This week in 1968 just weeks after the ribbon had been cut at Dodworth’s new junction by minister of transport Richard Marsh two very different concerns were being raised on the front page of the Chronicle about the new road.
One was that children had started playing ‘chicken’ on the new million-pound-a-mile highway, equivalent to £16m a mile at today’s prices.
The other, was that businesses in Barnsley had suffered to the tune of 15 or 20 per cent in lost trade in the few short weeks since it opened.
Local councillors in Dodworth were deeply alarmed about reports of children playing ‘chicken’ running across the three-lane carriageways, and there were even reports of toddlers straying onto the motorway. There were calls for the Ministry of Transport to step in and help.
Stern warnings about the dangers of playing on the motorway were issued by local head teachers.
And County Councillor Sam Illingsworth - a member of the local road safety committee suggested the council should ask the government for an impregnable barrier to be installed to keep children off the road.
“This could become tragic if we have any fatalities,” he said.
He said members of the road safety committee were alarmed at the reports and were appealing to all parents to warn their children of the dangers of straying onto the motorway.
Meanwhile the secretary of the Barnsley Chamber of Trade claimed that local traders had lost 15 to 20 per cent of their usual trade following the opening of the motorway.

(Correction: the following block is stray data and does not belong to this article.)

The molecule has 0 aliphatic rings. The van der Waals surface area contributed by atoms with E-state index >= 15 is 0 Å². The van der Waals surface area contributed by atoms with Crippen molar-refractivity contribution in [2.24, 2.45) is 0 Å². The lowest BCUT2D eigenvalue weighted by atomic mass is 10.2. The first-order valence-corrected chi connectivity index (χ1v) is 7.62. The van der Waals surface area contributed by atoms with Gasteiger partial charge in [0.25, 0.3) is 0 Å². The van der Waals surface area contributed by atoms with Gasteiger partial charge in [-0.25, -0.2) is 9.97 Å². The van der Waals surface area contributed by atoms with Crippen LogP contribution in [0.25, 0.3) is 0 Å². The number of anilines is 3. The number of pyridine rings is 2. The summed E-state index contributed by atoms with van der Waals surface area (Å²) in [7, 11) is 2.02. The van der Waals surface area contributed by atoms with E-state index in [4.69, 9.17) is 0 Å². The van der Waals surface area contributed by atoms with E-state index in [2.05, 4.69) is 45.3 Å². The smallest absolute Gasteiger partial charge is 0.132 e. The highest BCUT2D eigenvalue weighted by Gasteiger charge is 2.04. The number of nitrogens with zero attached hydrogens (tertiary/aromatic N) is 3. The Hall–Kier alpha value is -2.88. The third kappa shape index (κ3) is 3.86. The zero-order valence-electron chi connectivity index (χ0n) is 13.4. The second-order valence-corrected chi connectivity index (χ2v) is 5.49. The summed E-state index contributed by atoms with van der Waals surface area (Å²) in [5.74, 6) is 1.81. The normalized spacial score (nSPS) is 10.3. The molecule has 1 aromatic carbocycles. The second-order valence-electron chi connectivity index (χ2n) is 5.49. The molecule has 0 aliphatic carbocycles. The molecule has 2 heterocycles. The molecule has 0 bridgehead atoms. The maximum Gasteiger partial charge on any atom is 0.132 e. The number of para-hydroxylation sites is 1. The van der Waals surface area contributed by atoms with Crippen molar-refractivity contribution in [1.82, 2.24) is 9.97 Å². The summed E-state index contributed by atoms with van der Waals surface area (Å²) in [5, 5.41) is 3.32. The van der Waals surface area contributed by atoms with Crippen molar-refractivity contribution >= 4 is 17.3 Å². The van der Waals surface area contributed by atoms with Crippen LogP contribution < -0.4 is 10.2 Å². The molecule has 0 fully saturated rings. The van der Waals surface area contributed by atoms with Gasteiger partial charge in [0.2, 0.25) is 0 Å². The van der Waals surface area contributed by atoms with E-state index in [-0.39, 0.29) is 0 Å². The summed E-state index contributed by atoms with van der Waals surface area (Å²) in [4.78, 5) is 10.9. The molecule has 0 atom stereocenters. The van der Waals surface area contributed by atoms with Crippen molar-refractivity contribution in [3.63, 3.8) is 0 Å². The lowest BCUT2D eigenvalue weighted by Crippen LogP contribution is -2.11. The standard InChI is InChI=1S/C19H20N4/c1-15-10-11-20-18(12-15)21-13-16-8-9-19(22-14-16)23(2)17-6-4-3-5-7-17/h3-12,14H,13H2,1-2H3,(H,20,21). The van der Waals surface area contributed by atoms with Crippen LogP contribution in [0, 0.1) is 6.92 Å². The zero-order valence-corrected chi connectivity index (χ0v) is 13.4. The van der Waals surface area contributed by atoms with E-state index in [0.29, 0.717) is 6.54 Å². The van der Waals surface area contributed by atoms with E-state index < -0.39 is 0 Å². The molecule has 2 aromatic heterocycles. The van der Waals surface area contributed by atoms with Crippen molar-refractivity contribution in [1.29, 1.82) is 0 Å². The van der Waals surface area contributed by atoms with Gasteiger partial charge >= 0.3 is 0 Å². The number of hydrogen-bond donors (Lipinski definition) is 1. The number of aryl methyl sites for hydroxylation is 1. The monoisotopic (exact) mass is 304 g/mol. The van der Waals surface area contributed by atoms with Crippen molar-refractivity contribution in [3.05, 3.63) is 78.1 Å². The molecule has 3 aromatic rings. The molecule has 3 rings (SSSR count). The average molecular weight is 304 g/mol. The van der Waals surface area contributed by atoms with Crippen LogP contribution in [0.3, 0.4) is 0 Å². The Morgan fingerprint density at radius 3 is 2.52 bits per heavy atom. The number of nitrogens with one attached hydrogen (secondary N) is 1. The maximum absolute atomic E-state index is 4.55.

However Colin Dransfield, president of the Barnsley British Co-operative Society, claimed that the shopkeepers’ claims were ‘fantastically exaggerated’ and said that the claims had tendencies to do great harm to the town.
“Factually it cannot be true,” said Mr Dransfield. “Since our society has increased its trade by nearly a quarter of a million pounds during the last trading year.
“Furthermore, since the motorway opened up, each week we have had further increases in trade.
“It is of some moment to note that ours is the only business enterprise which declares openly to the press and public the measure of trade we do.
“If it is claimed that there is a loss of 15 to 20 per cent trade amongst traders in Barnsley, then in the light of facts, this alleged loss has has gone not to Leeds or Sheffield, but to the Barnsley Co-op.”
The final completed 35-mile section of the M1 ran from Aston south of Sheffield, to Leeds.
Construction had started in 1966.